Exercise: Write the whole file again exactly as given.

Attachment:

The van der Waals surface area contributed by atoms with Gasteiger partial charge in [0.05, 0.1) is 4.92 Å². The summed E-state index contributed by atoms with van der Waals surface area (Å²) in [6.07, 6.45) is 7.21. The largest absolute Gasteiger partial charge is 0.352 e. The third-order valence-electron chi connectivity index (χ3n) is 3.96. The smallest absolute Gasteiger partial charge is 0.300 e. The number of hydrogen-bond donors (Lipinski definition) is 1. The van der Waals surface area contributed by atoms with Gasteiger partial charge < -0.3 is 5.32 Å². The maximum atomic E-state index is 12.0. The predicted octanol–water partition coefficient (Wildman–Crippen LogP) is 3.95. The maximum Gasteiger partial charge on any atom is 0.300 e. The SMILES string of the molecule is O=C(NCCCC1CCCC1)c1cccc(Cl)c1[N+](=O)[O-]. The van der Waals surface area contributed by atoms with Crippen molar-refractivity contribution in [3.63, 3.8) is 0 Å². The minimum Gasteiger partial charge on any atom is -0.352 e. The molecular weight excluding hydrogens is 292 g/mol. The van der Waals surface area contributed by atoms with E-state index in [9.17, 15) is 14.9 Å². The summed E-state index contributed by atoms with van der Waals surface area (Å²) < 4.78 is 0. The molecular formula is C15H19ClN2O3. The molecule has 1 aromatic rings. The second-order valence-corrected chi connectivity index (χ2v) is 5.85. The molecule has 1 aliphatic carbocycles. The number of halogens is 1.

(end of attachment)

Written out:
The van der Waals surface area contributed by atoms with Gasteiger partial charge in [0.05, 0.1) is 4.92 Å². The summed E-state index contributed by atoms with van der Waals surface area (Å²) in [6.07, 6.45) is 7.21. The largest absolute Gasteiger partial charge is 0.352 e. The third-order valence-electron chi connectivity index (χ3n) is 3.96. The smallest absolute Gasteiger partial charge is 0.300 e. The number of hydrogen-bond donors (Lipinski definition) is 1. The van der Waals surface area contributed by atoms with Gasteiger partial charge < -0.3 is 5.32 Å². The maximum atomic E-state index is 12.0. The predicted octanol–water partition coefficient (Wildman–Crippen LogP) is 3.95. The maximum Gasteiger partial charge on any atom is 0.300 e. The SMILES string of the molecule is O=C(NCCCC1CCCC1)c1cccc(Cl)c1[N+](=O)[O-]. The van der Waals surface area contributed by atoms with Crippen molar-refractivity contribution in [3.63, 3.8) is 0 Å². The minimum Gasteiger partial charge on any atom is -0.352 e. The molecular weight excluding hydrogens is 292 g/mol. The van der Waals surface area contributed by atoms with E-state index in [9.17, 15) is 14.9 Å². The summed E-state index contributed by atoms with van der Waals surface area (Å²) < 4.78 is 0. The molecular formula is C15H19ClN2O3. The molecule has 1 aromatic rings. The second-order valence-corrected chi connectivity index (χ2v) is 5.85. The molecule has 1 aliphatic carbocycles. The number of halogens is 1.